Amid an ambitious government plan to develop the bioenergy sector, a lack of land for growing oil-producing crops and limited fiscal incentives pose significant obstacles to progress, a business group says.
Apart from increasing land prices, particularly in densely populated areas like Java, a lack of legal tools for acquiring unproductive land is also a major constraint on the establishment of new plantations.
Mukti Sardjono, a technical advisor to the newly formed National Biofuel Development Committee, said Thursday that there were one million hectares of land in Indonesia that were not being used productively.
He gave as an example the fact that some forestry concession holders had abandoned their concessions, leaving the land lying idle.
"We, at the national committee, are therefore currently discussing a scheme that will include legal recourses for recovering the land and turning it over to productive use," he said without elaborating.
Currently, there are four main plants used in Indonesia to provide the raw material for biofuel production: oil palm and jathropa for biodiesel, a replacement for diesel, and sugar cane and cassava for bioethanol, a replacement for gasoline.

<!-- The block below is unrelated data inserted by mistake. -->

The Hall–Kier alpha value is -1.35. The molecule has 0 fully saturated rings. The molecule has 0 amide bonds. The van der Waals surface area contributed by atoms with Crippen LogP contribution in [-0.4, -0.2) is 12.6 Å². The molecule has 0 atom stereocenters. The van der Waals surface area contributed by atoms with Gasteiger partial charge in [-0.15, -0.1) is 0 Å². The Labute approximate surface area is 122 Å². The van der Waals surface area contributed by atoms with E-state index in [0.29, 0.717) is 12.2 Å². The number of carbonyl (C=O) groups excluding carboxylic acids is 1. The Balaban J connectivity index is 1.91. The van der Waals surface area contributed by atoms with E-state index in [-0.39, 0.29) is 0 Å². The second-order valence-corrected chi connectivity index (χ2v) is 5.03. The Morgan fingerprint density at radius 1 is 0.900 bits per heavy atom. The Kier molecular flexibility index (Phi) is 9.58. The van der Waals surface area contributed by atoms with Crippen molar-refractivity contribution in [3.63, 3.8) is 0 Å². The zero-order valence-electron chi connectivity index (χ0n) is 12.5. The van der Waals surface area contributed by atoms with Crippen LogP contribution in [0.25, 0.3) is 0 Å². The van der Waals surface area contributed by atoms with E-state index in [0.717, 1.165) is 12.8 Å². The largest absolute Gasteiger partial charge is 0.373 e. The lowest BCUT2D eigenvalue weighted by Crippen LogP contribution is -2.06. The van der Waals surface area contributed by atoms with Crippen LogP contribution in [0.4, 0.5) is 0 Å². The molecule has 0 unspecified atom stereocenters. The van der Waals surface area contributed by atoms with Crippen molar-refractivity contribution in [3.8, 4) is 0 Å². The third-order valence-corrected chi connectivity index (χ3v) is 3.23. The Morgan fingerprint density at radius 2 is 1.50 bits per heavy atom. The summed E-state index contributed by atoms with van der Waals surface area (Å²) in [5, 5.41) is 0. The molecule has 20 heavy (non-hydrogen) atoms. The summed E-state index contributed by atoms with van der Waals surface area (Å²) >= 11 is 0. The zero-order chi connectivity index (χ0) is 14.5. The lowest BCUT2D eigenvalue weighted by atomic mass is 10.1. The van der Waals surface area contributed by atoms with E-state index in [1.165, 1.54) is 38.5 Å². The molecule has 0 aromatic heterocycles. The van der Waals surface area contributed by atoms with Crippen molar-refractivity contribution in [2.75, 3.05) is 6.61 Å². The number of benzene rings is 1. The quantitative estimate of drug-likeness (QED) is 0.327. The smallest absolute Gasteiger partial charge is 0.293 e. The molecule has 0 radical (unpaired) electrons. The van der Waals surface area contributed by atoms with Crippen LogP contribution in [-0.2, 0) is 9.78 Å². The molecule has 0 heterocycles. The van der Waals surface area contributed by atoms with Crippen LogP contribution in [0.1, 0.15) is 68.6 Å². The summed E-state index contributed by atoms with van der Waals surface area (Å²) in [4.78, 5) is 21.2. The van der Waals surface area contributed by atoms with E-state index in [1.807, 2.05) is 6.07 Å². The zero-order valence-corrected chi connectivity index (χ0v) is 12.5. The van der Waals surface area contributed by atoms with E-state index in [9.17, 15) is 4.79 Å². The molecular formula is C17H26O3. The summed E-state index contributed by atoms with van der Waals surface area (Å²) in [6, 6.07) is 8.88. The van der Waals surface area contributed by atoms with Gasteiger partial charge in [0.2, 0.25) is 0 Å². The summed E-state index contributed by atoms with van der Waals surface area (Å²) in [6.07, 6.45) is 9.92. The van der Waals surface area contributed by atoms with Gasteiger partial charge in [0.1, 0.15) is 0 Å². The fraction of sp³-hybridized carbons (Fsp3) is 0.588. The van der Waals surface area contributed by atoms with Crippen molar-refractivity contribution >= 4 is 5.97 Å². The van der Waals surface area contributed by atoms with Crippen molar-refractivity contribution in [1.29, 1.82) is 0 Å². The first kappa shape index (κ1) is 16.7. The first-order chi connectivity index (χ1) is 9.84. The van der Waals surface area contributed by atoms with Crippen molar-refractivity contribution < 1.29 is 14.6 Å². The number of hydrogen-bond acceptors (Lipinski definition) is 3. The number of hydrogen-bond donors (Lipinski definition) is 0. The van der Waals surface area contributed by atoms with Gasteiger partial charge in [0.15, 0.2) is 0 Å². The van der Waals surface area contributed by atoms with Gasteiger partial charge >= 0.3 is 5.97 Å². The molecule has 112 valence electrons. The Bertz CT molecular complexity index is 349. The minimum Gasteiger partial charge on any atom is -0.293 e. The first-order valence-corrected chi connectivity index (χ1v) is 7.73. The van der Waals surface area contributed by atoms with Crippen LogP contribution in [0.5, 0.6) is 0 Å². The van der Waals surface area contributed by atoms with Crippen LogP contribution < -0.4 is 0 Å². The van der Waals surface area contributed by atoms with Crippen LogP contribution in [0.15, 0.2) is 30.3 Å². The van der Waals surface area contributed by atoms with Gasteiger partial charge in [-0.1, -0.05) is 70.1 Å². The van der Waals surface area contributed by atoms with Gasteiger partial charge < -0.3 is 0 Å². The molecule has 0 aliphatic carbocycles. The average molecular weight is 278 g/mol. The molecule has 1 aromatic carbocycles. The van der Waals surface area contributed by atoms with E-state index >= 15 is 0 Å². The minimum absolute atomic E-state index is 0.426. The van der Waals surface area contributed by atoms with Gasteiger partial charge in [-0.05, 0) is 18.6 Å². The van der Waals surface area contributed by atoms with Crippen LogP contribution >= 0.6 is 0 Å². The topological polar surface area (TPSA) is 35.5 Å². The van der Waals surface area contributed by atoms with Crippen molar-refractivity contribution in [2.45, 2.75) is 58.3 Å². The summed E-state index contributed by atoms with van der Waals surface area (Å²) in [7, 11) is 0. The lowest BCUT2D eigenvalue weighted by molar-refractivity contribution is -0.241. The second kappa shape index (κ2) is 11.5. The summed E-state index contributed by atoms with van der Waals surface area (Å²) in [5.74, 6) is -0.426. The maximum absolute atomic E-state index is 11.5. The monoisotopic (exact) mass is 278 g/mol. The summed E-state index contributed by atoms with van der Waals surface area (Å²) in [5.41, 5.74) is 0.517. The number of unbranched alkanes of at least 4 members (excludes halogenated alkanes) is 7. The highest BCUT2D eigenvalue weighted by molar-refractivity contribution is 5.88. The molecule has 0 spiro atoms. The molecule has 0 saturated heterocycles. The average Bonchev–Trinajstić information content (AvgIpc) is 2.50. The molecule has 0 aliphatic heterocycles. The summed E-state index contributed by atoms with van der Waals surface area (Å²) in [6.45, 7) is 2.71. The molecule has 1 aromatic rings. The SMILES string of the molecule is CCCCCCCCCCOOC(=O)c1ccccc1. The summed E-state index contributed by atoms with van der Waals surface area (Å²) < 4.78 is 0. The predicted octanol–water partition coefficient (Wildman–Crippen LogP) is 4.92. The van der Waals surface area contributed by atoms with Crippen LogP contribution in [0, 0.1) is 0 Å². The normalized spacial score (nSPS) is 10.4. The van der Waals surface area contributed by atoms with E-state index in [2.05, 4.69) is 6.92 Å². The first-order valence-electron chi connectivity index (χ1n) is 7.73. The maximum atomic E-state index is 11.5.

Indonesia is already the world's second largest crude palm oil (CPO) producer. However, allocating part of the nation's 14 million tons of annual CPO output to biofuel production could jeopardize domestic household consumption and exports.
That's why new oil palm plantations are needed, Mukti said.
"The government is planning to turn over 1.5 million hectares to oil palm plantations and another 1.5 million for jathropa plantations."
Suharyo Husen, the chairman of the Indonesian Chamber of Commerce (Kadin)'s Jathropa working group, said that in addition to the lack of land, a lack of incentives from the government was also hampering investment in the sector.
Many of the planned investments were being put on hold as the government had yet to remove the 10 percent value added tax (VAT) currently imposed on primary products, which included the raw materials used for biofuel production. Nor had it disbursed the Rp 1 trillion in interest subsidies that it had promised earlier.
"The decision to remove the 10 percent tax on primary products is still pending at the Finance Minister. We've been waiting a year now since the House of Representatives approved it," he complained.
As for the interest subsidies, Husen said that these would make it possible for growers and businesses to invest in biofuel refinery equipment.
Suharyo pointed out that a rough calculation showed that biodiesel would cost around Rp 4,600 a liter, compared to the subsidized price of automotive diesel, currently standing at Rp 4,300 per liter. So, the efforts to develop the alternative fuel would not be economically feasible, said Suharyo, unless the government provided more incentives.
"The market price of automotive diesel is already subsidized by some Rp 2,000 per liter. If the subsidy were to be transferred to biodiesel, let's say Rp 1,000 per liter, it would make biodiesel much more competitive," he said.
In order to promote more interest in the biofuel sector, Kadin will hold a national workshop titled "The Alternative Energy Business is Profitable Business" on Nov. 21.